“Say Vandelay!” Another Seinfeld plotline, made possible by the absence of cellphone technology.
Hello! I can’t be the only one who watches reruns of old TV shows and notices that most sitcom plots wouldn’t exist if cellphones had been around at the time.
It makes it hard to watch pre-millennial movies and TV shows; it makes you wonder how people solved even basic mishaps without the aid of a mobile device.
I call it the B.C. — Before Cellphone — problem.
For instance, there’s Seinfeld. A typical episode has Elaine, George, Jerry and Kramer trying to meet up for a movie. They arrive from separate locations, and end up stumbling around in the dark, packed movie house, whispering “Elaine??” or “Jerry??” — much to the annoyance of other movie-goers.
That script would end up in the trashcan today. Nobody has to stumble around in dark movie theaters — first of all, your cellphone has a flashlight, and secondly, a simple text message would have set up a meeting point.
It’s weird how so much of popular culture — movies, TV shows — relies on ancient technology to keep the old plots going. And how easily most problems on TV could have been solved with iPhones.
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Take a show like The X-Files. In the ‘90s, we recall Scully and Mulder did sometimes wander around with those huge, shoe-size mobile phones, usually when they were separated on their hunt for this or that mutant creature. But those cellphones were really more of an eyesore than a useful piece of technology. They couldn’t take pictures, for instance. One X-Files episode has Mulder (typically) watching in amazement as a fleet of alien ships soars overhead. In modern times, that moment would be captured on his phone cam and uploaded to YouTube in less time than it took the Cigarette Smoking Man to finish one of his Morleys. But since it was the ‘90s, no one had a Samsung or iPhone, so they just seemed like deranged hillbillies whenever they claimed to have seen a UFO.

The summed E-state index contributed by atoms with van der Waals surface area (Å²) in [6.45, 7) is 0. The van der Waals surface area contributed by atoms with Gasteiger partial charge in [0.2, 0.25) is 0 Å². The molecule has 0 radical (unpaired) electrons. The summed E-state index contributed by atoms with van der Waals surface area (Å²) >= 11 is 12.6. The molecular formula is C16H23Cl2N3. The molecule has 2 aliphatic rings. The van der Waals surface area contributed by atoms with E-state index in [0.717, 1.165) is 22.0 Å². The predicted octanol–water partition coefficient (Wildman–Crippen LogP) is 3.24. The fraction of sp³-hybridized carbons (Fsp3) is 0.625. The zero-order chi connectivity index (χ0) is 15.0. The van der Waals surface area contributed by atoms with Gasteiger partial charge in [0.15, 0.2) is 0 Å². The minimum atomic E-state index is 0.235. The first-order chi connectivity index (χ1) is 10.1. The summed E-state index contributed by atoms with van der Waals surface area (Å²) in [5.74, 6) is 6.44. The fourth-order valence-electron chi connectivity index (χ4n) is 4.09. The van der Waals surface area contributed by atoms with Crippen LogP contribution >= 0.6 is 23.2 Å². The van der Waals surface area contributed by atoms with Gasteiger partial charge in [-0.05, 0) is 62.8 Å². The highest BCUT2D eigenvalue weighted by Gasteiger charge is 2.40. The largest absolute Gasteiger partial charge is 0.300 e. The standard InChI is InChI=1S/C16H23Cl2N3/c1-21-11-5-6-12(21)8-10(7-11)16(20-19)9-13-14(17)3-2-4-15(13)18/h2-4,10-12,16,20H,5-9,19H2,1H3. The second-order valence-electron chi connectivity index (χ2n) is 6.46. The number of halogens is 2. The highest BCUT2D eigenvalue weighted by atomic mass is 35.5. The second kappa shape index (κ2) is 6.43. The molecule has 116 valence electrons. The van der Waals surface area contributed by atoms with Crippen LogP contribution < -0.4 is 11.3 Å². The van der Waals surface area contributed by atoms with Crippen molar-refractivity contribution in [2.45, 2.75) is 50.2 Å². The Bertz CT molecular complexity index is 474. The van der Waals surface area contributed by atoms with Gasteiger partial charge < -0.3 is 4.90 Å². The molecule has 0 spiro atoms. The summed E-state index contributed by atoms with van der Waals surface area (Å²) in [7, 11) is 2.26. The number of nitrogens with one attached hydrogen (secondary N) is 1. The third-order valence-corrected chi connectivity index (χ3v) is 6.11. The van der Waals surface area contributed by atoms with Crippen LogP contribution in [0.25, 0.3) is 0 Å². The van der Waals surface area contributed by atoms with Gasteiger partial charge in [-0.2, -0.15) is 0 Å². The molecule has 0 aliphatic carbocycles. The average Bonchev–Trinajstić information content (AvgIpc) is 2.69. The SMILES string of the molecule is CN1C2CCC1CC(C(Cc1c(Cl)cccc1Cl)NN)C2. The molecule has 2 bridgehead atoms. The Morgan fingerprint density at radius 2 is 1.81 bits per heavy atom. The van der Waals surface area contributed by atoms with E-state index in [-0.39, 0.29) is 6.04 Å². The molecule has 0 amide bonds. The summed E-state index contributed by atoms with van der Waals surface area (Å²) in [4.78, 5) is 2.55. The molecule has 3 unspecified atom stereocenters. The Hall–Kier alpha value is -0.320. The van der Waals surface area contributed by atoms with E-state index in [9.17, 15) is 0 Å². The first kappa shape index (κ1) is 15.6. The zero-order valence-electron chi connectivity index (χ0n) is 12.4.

(Of course, the relative availability of cellphones today still has not resulted in conclusive photographic evidence of alien life posted on Instagram. But anyway…)
And let’s not forget how, whenever Mulder or Scully enter a warehouse or building at night, the electricity is mysteriously cut, the light switches always seem out of reach, so the two end up wandering around in the dark — rather than flicking on that handy cellphone flashlight.
Yes, modern technology can be a real suspense killer.
Back to Seinfeld, where about 70 percent of the scripts rely on a comedy of errors resulting from lack of cellphones. The gang could have easily found one another in that strangely labyrinthine mall parking lot in Jersey; or they could have played Candy Crush to while away the half hour waiting for their Chinese restaurant reservation to be called — if only they had the technology.